Many put the decline down to Hugo Chavez being elected president in 1998, at which time he immediately increased state control of the oil industry. Chavez's questionable energy policies have led to a scenario whereby heavy domestic oil subsidies have driven domestic oil consumption up from 36 percent to 47 percent of the total energy mix in the last decade, reducing the amount of oil the country can to sell into the global market, according to OilPrice.
There is also concern as to whether Russian firms will be able to maintain a foothold within a market that has seen international oil companies such as ExxonMobil (NYSE:XOM) and ConocoPhillips (NYSE:COP) face expropriation when they declined to give PDVSA majority control of their Venezuelan projects.
Will presidential health concerns affect progress?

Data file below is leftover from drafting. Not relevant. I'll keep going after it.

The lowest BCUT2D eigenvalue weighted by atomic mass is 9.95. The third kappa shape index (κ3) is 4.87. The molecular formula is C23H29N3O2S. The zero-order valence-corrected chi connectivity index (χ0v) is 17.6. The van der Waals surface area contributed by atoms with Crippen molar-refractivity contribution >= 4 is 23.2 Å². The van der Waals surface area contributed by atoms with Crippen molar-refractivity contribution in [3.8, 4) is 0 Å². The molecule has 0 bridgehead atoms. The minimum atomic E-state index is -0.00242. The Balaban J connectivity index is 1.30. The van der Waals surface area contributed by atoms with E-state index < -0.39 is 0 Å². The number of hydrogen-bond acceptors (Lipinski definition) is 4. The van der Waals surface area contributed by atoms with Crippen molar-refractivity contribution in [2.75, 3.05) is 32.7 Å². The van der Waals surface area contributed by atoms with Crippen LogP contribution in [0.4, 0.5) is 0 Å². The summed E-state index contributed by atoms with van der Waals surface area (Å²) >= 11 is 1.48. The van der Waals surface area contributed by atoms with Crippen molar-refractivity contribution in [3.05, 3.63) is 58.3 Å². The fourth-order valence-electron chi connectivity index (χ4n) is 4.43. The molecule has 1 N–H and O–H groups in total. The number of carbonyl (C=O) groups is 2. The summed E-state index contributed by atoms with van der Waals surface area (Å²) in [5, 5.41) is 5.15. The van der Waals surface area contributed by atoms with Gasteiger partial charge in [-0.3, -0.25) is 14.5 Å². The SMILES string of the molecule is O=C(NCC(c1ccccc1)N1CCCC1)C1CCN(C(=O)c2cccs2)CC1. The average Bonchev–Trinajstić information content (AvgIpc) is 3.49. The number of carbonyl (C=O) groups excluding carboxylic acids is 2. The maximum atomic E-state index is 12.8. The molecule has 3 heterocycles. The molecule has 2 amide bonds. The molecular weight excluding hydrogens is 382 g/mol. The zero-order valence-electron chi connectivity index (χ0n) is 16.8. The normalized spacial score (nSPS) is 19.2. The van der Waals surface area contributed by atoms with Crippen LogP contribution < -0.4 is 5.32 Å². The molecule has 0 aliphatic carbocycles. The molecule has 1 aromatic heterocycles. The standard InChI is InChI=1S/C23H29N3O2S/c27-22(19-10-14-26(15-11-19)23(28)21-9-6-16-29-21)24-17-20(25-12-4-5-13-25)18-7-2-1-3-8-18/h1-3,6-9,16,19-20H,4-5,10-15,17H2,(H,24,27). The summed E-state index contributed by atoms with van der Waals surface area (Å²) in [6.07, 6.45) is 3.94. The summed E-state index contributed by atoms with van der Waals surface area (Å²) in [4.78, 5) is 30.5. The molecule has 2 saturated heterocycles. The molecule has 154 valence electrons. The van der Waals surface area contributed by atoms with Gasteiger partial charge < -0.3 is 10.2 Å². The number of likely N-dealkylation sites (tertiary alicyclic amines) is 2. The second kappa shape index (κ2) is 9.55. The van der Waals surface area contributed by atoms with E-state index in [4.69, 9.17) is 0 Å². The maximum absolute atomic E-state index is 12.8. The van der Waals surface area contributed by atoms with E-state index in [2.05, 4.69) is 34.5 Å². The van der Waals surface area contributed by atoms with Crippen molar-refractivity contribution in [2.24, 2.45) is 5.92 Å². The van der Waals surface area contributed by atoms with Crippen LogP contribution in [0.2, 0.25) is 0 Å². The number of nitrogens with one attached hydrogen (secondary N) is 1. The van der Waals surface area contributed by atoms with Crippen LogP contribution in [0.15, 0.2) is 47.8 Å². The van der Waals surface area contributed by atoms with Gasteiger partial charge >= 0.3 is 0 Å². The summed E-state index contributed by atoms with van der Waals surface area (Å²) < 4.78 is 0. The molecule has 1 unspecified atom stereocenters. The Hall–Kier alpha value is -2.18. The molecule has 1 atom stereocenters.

Ramirez was recently forced to deny rumors that foreign companies are holding off on investments in oil projects due to the uncertainty surrounding Hugo Chavez's long-term health after the president remained in Cuba after undergoing his latest cancer surgery.When asked by a journalist about Rosneft's expectations considering Chavez's complicated health situation, Sechin told Reuters that he hopes the company's projects with PDVSA will continue based on plans for "long-term cooperation." "We're going to continue this work," Sechin said, adding that the company also plans to work with Venezuela in areas including electricity, infrastructure and the production of oil drills and other equipment. Other Russian oil companies operating in Venezuela include LUKOIL (MCX:LKOH) and Gazprom (MCX:GAZP). Securities Disclosure: I, Adam Currie, hold no direct investment interest in any company mentioned in this article. Related reading: What Hugo Chavez's Illness Means for Venezuelan Mining Venezuela and China Team Up to Develop Major Gold Mine Russia Makes Inroads in Venezuelan Energy Sector from Oil Investing News